DrPete
    Once again boils down to the build quality and the state the wheels are in NOW. In general a 26"wheel will be stronger, but a poor quality 26" will fall apart easier than a properly tensioned 700. My Tandem wheels are Pretty good. Hope bigun hubs, 36 straight gauge spokes and Mavic full down hill rims. They will take everything that gets in the way of them on the trails, and are still good and true. However on the solo, xt hubs- 32 spokes on mavic 517 rims do have to be taken care of. There is no way that I would even contemplate a 700 wheel on our offroad, and that goes for the solo aswell.
    How long was I in the army? Five foot seven.


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  11. #11
    hors category TandemGeek's Avatar
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    Quote Originally Posted by DrPete
    Is there really a difference in durability on a tandem between 700c and 26" wheels? I mean, I've made a lot more 26" tacos than 700c ones on my single bikes... Granted, it's a question of the type of riding you do, but isn't that the case with tandems as well?
    Radial strength? All things being equal (rim design/strength, spoke thickness/swagging/lacking, and hub design), a 700c wheel is about as strong as a 26” wheel.

    Lateral strength? All things being equal, a shorter wheel will be less prone to collapse when side loads are encountered, e.g., a 26” off-road wheel will be less likely to “taco” than a 29” wheel when it slams into a tree or rut and twists.

    As someone else noted, a poorly built wheel that uses components that are not appropriate for the application will fail under heavy-duty use. Therefore, many marginal wheels “get by” without failure on ½ bikes that would quickly go out of true or fail when subjected to the increased loads associated with tandems; again, size doesn’t matter.

    Some basics of wheel building: Deeper and wider rims are stronger than box section or narrow ones. Pre-stressed, swagged (aka. butted) spokes laced with higher than normal tension will usually outlast straight gauge spokes. Hubs designed for tandems will be more durable than those that weren’t. High flange hubs are stronger than low flange hubs and allow builders to use stronger lacing patterns. 40h and 48h wheels should use less spoke tension than wheels with fewer spokes.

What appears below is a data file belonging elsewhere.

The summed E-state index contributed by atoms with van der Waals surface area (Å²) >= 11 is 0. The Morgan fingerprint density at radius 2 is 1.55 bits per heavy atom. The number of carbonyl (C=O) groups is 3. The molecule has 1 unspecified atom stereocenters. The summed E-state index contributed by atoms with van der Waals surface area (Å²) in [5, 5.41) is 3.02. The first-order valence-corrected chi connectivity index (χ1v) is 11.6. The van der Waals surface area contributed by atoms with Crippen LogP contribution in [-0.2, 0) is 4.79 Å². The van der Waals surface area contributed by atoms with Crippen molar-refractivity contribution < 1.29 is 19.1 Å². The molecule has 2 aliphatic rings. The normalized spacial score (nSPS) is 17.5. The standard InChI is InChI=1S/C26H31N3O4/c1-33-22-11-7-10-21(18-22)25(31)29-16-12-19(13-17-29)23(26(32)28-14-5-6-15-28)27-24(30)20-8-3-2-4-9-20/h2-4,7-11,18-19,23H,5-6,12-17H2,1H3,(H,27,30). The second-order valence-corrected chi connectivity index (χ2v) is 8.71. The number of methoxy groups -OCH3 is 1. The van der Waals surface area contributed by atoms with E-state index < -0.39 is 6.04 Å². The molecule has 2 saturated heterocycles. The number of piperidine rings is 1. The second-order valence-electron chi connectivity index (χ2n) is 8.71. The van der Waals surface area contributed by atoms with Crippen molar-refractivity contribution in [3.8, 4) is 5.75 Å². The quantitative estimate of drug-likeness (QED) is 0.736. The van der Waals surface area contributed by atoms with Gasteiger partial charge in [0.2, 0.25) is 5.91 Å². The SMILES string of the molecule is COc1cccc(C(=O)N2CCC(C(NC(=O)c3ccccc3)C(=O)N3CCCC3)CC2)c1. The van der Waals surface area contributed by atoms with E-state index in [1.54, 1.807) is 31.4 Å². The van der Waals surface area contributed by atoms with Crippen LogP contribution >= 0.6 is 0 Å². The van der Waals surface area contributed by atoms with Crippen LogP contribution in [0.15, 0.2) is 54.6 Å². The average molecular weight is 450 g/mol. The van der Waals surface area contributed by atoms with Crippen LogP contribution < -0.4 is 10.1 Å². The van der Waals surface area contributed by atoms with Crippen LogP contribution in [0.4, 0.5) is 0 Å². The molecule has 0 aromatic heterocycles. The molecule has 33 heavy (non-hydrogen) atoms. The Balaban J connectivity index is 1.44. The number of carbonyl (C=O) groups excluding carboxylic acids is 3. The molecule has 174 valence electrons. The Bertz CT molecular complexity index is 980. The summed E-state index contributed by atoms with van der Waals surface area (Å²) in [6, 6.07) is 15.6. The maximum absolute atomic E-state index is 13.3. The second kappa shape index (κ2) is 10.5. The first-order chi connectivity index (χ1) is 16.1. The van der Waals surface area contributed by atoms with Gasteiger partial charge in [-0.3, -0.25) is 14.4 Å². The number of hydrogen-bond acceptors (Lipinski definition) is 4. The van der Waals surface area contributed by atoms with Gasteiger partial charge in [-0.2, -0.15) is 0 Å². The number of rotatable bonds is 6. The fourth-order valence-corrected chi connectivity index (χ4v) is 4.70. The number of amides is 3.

So, back to the original premise that “all things being equal” produces wheels that have the same radial strength – which is what road wheels must primarily deal with – why do 26” wheels get the thumbs up on strength? Pretty basic… because 26” wheeled tandems have traditionally come with beefier rims that use high spoke counts AND have the added benefit of rolling on meatier touring tires that absorb road shock better than skinny, high-pressure racing tires.

    Therefore, if you want a bomb-proof set of road wheels, go for a wider and/or deeper-section rim (which also do a better job of managing rim heat than box section rims) using a proportionate number of spokes and crossings for a team’s given weight (e.g., 300lb racers = 36h laced 3x, 400lb sport riders = 40h laced 4x, 450lb touring team = 48h laced 5x), and a tandem-rated hub with the appropriate flange height for the lacing pattern (e.g., low-flange OK for 3x but not suitable for 5x).

    Again, at the end of the day it’s having a wheel builder who knows which components to use for the intended application and team weight who has previously (and successfully) built wheels for tandems and who appreciates that higher than normal spoke tension (but not so high that it exceeds the rim's spoke bed strength) and pre-stressing spokes are critical for durability and long-term reliability. Moreover, as the owner, you can ensure your wheels stay durable and reliable by periodically verifying they are running round and true through the brake blocks or stays. Prompt attention to an out-of-true condition will greatly reduce the likelihood of a future spoke failure.
    Last edited by TandemGeek; 11-22-05 at 12:47 PM.

  12. #12
    Senior Member AndyGrow's Avatar
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    Quote Originally Posted by TandemGeek
    Radial strength? All things being equal (rim design/strength, spoke thickness/swagging/lacking, and hub design), a 700c wheel is about as strong as a 26” wheel...snip
    Once again, TandemGeek comes through with the mother of all answers! Thank you!